A new understanding of specialized incretin (or gut) hormones may lead to significant advances in the treatment and management of type 2 diabetes. This conclusion and other recent research were reported recently at the 14th Annual Meeting and Clinical Congress of the American Association for Clinical Endocrinologists (AACE) in Washington, DC.
Diabetes is a disease of epidemic proportions, affecting more than 20 million Americans. Despite the proliferation of many new, novel treatment options, the disease remains poorly controlled and the majority of people with type 2 diabetes have not achieved the goals for blood glucose levels and are at risk for serious health complications.
“While many different agents are available to treat type 2 diabetes, there remains a sea of unmet need for new and different therapies that will help us address the growing epidemic,” said Alan J. Garber, M.D., Ph.D., member of the AACE board of directors and Professor of Medicine at Baylor College of Medicine. “As endocrinologists, we’re excited about the unique mechanisms represented by the whole new area of incretin research.”
To provide information and insights to journalists, AACE hosted an expert media “teach in” today to focus attention on promising incretin-based therapies in development that could result in new and more effective approaches to type 2 diabetes treatments.
Recent advances in diabetes research have revealed the important role of incretin hormones, which are produced in the gastrointestinal tract, in maintaining glucose control. These findings create a unique platform for new therapeutic options that improve pancreatic islet function, both short and long term, including insulin secretion by the beta cells and glucagon secretion by the alpha cells.
“We’re beginning to reshape our understanding of diabetes by moving beyond a solitary focus on insulin resistance,” said James Gavin, M.D. Ph.D., AACE member and Clinical Professor of Medicine at Emory University School of Medicine. “Today we have a new appreciation for the importance of pancreatic islet health and its essential role in achieving successful glucose control.”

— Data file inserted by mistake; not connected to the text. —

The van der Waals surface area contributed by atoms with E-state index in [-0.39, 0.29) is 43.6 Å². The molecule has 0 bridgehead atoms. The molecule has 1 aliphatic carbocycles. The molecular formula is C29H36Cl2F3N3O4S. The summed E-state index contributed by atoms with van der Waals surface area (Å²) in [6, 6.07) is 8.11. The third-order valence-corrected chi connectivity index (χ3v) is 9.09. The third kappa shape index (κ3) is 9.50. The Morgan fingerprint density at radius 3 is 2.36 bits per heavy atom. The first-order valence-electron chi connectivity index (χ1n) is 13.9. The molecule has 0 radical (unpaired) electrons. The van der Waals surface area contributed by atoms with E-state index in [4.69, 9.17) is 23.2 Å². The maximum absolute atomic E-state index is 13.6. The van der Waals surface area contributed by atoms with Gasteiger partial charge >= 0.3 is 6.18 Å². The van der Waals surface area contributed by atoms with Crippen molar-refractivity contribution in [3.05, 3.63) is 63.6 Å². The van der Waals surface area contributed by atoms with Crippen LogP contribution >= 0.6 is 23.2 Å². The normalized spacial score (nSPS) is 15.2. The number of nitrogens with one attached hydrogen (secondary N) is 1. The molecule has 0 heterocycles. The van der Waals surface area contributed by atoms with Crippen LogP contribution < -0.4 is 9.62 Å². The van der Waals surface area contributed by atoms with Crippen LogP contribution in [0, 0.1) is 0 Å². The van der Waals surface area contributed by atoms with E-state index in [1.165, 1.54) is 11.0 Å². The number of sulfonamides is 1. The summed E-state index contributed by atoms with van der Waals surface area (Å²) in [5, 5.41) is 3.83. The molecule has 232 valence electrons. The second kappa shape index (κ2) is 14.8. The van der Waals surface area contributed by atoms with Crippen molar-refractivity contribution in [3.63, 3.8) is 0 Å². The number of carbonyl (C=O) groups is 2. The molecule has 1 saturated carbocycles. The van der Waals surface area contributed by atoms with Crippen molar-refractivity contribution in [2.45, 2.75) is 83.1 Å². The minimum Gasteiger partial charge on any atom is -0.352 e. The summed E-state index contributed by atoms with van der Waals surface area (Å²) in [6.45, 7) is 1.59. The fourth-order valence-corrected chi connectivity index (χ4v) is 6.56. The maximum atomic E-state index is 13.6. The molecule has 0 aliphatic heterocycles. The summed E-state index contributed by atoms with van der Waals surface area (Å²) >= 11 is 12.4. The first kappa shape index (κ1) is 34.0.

Two novel incretin-based classes of investigational therapies – incretin mimetics and incretin enhancers – may offer new and additional benefits in the battle to achieve glucose control. Incretin mimetics are injectable products that mimic the effects of GLP-1, an incretin hormone. Byetta® (exendin-4) , the first incretin mimetic, was approved by the FDA on April 29, 2005 . Incretin enhancers are oral therapies that increase the level of incretin hormones naturally produced by the body. Several incretin enhancers are in various phases of clinical trials, including Vildagliptin (Novartis) and MK 431 (Merck).
“With the first incretin-based therapy, Byetta, approved last month, the era of advances that leverage the way incretins work has arrived,” said David D’Alessio, Associate Professor of Medicine, University of Cincinnati. “Incretins are of great interest since we now know they play a central role in maintaining healthy blood sugar levels.”
Type 2 diabetes, also known as adult-onset or non-insulin-dependent diabetes (NIDDM), results when cells in the body no longer respond properly to insulin (insulin resistance) and/or the beta cells in the pancreas do not produce enough insulin. As a result, blood glucose levels rise to an unhealthy level. Type 2 diabetes occurs most frequently in adults, but is seen increasingly in adolescents as well.